Dear Dr. Fox:

I have two dogs and a cat who have been in our family many years. Due to my oldest daughter's allergies and asthma to dogs and cats, they do not come into the house. We have an electric fence, so they are outside in the yard during the day with access to come into our temperature-controlled garage, and we always put them into the garage at night. I would like to purchase one of the "hypoallergenic" dogs, such as poodle, schnauzer or even the schnoodle breed, so we can have an indoor pet. And yet I am concerned that our other animals would feel hurt and resentful. Do you think this would be the case?

I should mention that my daughter does not seem to have a problem with these breeds, as she can spend long periods of time in friends' homes that have these dogs without any reaction problems.

D.P., Salisbury, Md.

It is worth noting that no-shed dogs (like poodles, schnoodles and other breeds and mixes) seem to be less of a problem to people allergic to dogs and cats in general.

However, cats and dogs who do shed can be less of a problem to an allergic family member if they are bathed every couple of weeks and wiped all over with a moist sponge every day. Also, having them lay on cotton sheets on the floor and sofa, or wherever they regularly lie down, and laundering these sheets every few days will help too.

I think it would be unsettling for your animals to see and know that another animal is allowed in the house while they are not. I appreciate your sensitivity on this matter, and hope other readers who keep one dog inside all the time and others always outside would think twice about this. It is worse when there is only one dog all alone outside. At least your animals have each other's company, and might not be too jealous if your daughter keeps a hypoallergenic dog inside. But I would advise against it.

Dear Dr. Fox:

I would like to know why my dog, Max, likes to lick my hand and wrist when he sits in my lap. He won't stop until I put him down. It doesn't really bother me, but I would just like to know why he does this.

He is an 11-year-old Lhasa apso. I've had him since he was six weeks old. He is the sweetest dog in the world, and I love him dearly.

D.J., Southfield, Mich.

You love your dog a great deal, and the feeling is reciprocated -- that's why he licks you. This care-giving behavior is his way of showing affection, just like a mother dog licking her pups. Some people say dogs do this only because they like the taste of salt in our sweat, but that's a myth.

Dogs who are insecure or over-dependent can become obsessive lickers. Gently and firmly pushing the dog away (when enough is enough) should not hurt the dog's feelings. Like children, they need to learn boundaries and develop self-control.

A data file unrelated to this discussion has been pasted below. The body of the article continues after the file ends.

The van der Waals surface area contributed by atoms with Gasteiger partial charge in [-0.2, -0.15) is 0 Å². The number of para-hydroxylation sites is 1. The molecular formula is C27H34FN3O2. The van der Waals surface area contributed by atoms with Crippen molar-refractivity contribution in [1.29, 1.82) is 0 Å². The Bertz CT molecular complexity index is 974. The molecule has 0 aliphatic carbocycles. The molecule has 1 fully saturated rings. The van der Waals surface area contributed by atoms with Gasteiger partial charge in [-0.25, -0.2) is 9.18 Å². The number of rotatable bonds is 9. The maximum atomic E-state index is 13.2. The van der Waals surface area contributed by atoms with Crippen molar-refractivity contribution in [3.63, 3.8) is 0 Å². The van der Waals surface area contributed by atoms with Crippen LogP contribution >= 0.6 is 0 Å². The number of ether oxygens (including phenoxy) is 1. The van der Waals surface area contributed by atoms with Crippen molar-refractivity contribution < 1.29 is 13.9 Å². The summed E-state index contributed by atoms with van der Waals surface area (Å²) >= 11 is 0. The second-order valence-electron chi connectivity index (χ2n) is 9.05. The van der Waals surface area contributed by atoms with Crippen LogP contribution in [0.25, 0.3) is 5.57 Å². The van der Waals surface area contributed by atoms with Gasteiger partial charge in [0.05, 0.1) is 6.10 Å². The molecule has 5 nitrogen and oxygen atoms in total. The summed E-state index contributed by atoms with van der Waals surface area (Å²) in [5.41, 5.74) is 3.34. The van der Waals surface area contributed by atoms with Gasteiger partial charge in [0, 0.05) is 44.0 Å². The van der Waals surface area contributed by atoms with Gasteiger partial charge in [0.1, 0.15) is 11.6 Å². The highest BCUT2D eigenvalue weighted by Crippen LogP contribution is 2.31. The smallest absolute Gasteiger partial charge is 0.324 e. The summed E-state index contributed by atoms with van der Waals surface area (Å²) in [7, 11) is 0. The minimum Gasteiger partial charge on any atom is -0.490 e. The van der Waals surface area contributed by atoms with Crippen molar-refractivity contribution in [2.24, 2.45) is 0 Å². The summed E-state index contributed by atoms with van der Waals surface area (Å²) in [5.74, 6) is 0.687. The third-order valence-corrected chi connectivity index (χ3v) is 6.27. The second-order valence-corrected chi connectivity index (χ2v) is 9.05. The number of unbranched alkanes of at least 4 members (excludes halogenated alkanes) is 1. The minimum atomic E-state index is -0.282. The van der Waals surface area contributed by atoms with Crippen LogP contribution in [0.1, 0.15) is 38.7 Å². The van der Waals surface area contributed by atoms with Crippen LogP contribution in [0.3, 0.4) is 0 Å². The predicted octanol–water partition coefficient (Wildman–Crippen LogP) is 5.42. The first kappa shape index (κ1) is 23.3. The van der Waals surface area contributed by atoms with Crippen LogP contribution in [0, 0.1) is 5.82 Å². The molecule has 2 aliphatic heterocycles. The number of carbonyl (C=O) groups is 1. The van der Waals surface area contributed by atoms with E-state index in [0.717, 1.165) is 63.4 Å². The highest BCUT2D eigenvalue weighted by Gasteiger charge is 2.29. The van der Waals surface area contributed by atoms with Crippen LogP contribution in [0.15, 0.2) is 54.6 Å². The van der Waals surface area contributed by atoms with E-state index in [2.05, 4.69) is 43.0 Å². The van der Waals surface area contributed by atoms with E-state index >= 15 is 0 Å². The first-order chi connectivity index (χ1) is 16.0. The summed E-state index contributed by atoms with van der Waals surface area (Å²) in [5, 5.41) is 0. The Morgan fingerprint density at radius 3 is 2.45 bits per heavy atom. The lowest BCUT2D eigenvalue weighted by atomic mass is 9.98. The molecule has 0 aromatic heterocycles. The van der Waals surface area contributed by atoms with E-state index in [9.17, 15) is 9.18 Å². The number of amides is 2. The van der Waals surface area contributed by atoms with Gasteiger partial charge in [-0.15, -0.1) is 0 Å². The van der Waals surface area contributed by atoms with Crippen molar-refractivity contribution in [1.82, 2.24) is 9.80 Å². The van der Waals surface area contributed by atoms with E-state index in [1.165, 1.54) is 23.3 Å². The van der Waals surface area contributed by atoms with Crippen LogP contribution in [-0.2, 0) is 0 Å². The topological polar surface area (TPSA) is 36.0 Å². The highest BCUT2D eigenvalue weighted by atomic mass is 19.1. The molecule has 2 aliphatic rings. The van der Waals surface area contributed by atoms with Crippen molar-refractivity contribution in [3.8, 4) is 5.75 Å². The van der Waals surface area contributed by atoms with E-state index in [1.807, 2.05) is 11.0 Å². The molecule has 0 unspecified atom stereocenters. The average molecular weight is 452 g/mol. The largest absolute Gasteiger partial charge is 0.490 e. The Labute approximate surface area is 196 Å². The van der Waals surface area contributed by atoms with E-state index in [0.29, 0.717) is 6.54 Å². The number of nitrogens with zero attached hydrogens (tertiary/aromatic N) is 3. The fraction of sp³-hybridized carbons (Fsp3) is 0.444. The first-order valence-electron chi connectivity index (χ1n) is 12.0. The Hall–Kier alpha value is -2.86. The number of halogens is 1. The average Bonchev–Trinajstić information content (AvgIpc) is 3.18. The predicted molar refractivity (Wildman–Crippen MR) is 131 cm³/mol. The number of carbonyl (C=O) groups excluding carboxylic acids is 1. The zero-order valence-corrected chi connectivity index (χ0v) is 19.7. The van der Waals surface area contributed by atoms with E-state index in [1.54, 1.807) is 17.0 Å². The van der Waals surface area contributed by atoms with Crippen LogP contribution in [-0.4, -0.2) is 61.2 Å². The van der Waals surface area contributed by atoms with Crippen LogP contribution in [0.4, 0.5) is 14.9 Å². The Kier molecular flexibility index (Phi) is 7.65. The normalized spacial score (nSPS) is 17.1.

Some people hate being licked by dogs, and believe that the saliva is harmful. On the contrary -- the saliva of a healthy dog is harmless and actually has wound-healing properties.

Dear Dr. Fox:

I took in a stray cat 15 months ago. He spent several weeks at the vet clinic being nursed, tested and neutered. He is a healthy and happy cat who's approximately 2 years old.

However, recently he has been spraying! To make matters worse, it's usually me that he sprays (although I suspect he has also sprayed my spayed female cat, as she occasionally smells of it).

Could it be that he was not thoroughly neutered? He was 8 or 9 months old when he was neutered -- could the hormones have already determined his behavior? He has a dominant, pushy personality -- is he just asserting himself? Once, I had to get up, shower and change the bed at 3 a.m. after he sprayed me in the middle of the night. What can I do to change this behavior? I don't want to hit him, and he doesn't respond to my "angry voice" like my dog does.

C.S., Naples, Fla.

After all that you have done rescuing and rehabilitating this cat, it is indeed unfortunate that he should be such a stinker.

Certainly, this spraying is for marking territory and possessions (including you), and could have become strongly imprinted prior to his being neutered. Neutering does help reduce and even eliminate this sex-hormone-linked spraying behavior, but not in all cats.

Your veterinarian should try putting your cat on a daily dose of clomipramine (0.5 mg/kg) or fluoxetine (1 mg/kg) for eight weeks. Recent studies have shown that a course of treatment with either of these anti-anxiety drugs reduced marking behavior, although the treatment had to be repeated since the cats tended to start marking again soon after the medication was stopped.

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